Johnston and his wife spent the night at the Bell home, where they were subjected to the same terrifying disturbances that the Bells had been. After having his bedcovers repeatedly removed, and being slapped, Johnston sprang out of bed, asking, "I ask you in the name of the Lord God, who are you and what do you want?" There was no response of any type, but the remainder of the night was peaceful.

As word of the Bell disturbances spread throughout the community, so did the entity's antics. Over time, the it’s voice strengthened to the point it was loud and understandable. It sang hymns, quoted scripture, carried on intelligent conversation, and once quoted, word-for-word, two sermons that took place at the same time thirteen miles apart. During none of this time did anyone know who or what the entity was, or its purpose for tormenting the Red River Settlement.

Word eventually spread outside the settlement, even as far as Nashville, where one Andrew Jackson became interested.

John Bell, Jr. and Jesse Bell fought under General Andrew Jackson in the Battle of New Orleans, and had developed a good rapport with him. In 1819, Jackson got word of the disturbances at the Bell home and decided to pay a personal visit. Jackson and his entourage, consisting of several men and a large wagon, journeyed from Nashville to the Bell home. As the entourage approached the Bell property, the wagon suddenly stopped. The horses tried pulling but to no avail--the wagon simply would not move.

After several minutes of cursing and trying to get the wagon to move, Jackson exclaimed that it must have been the "witch." As soon as Jackson uttered these words, an unidentified female voice spoke, telling Jackson and his men that they could proceed, and that "she" would see them again later that evening. The men were finally allowed to continue.

Jackson and John Bell had a long discussion about the Indians and other topics while Jackson’s men patiently waited to see if the "spirit" was going to manifest itself. One of the men in Jackson’s entourage claimed to be a "witch tamer." After several uneventful hours, this man decided to "call" the "spirit." He pulled out a shiny pistol and made his intent to kill the "spirit" known to all that were present.

Almost immediately, the man began screaming and moving his body in many different directions. He said he was being stuck with pins and being severely beaten. The man quickly ran out the door, and the "spirit" announced that there was yet one more "fraud" in Jackson’s party, and that he would be identified on the following evening.

Terrified, Jackson’s men begged to leave the Bell farm. Jackson insisted on staying so that he could find out whom the other "fraud" was. Jackson and his men eventually went out to the field to sleep in their tents and the men continued to beg and plead with Jackson to leave.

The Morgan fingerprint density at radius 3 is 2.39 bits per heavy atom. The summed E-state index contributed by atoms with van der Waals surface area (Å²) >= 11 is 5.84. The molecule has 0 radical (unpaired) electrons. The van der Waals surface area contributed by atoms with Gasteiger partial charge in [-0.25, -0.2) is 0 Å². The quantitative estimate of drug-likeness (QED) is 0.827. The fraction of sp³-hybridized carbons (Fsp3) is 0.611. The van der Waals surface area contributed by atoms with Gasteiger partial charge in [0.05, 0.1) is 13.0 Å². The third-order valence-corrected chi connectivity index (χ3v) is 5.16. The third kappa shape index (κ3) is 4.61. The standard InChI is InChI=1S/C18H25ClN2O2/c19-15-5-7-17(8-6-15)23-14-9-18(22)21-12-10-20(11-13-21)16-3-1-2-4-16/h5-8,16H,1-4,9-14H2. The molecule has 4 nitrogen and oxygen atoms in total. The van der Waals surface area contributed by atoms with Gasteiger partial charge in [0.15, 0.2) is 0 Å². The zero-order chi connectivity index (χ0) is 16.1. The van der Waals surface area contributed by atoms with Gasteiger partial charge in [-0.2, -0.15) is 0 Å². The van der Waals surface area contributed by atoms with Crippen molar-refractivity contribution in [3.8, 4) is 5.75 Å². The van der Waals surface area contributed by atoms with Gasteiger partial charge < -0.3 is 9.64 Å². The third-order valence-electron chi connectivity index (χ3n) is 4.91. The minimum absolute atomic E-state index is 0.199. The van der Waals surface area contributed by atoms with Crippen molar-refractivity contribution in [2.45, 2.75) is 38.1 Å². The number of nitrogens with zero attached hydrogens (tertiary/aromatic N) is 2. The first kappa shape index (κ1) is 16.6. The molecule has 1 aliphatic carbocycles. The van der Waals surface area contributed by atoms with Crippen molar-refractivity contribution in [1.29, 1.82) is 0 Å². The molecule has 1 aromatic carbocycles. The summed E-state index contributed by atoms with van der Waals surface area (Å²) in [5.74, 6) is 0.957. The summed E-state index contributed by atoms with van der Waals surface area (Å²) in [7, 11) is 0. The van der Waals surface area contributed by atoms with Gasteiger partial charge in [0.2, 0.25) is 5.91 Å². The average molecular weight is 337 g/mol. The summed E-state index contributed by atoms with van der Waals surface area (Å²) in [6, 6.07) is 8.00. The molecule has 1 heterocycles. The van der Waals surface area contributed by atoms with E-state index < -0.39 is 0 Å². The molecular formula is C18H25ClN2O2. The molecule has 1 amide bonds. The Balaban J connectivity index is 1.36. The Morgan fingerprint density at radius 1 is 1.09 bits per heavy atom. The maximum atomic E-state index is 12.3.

Jackson maintained the position that he wanted to know whom the other "fraud" in his party was. However, by mid-day the next day, Jackson and his men had already left the Bell farm and were seen going through Springfield. Jackson, a hero in the Battle of New Orleans four years earlier, was quoted as later having said, "I’d rather fight the entire British Army than to deal with the Bell Witch." Jackson later became the President of the United States.

Over time, Betsy Bell became interested in Joshua Gardner, a young man who lived not far from her. With the blessings of their parents, they agreed to engagement. Nevertheless, despite their evident happiness, the "spirit" repeatedly told Betsy not to marry Joshua Gardner.

It is interesting to note that their schoolteacher, Richard Powell, was noticeably interested in Betsy and wanted to marry her when she became older. Powell was believed to have been a student of the occult, and had been secretly married to a woman in nearby Nashville for some time. Betsy and Joshua could not go to the river, the field, or the cave to play, without the "spirit" following along and persistently taunting them. Betsy and Joshua’s patience finally reached critical mass, and on Easter Monday of 1821, Betsy met Joshua at the river and broke off their engagement.

The encounters decreased after that heartbreaking Easter Monday, although the "spirit" continued to express its dislike for "ol Jack Bell," and relentlessly vowed to kill him. As Bell’s health grew worse, the "spirit" would torture him more severely, sometimes removing his shoes from his feet and relentlessly slapping his face while he was experiencing seizures.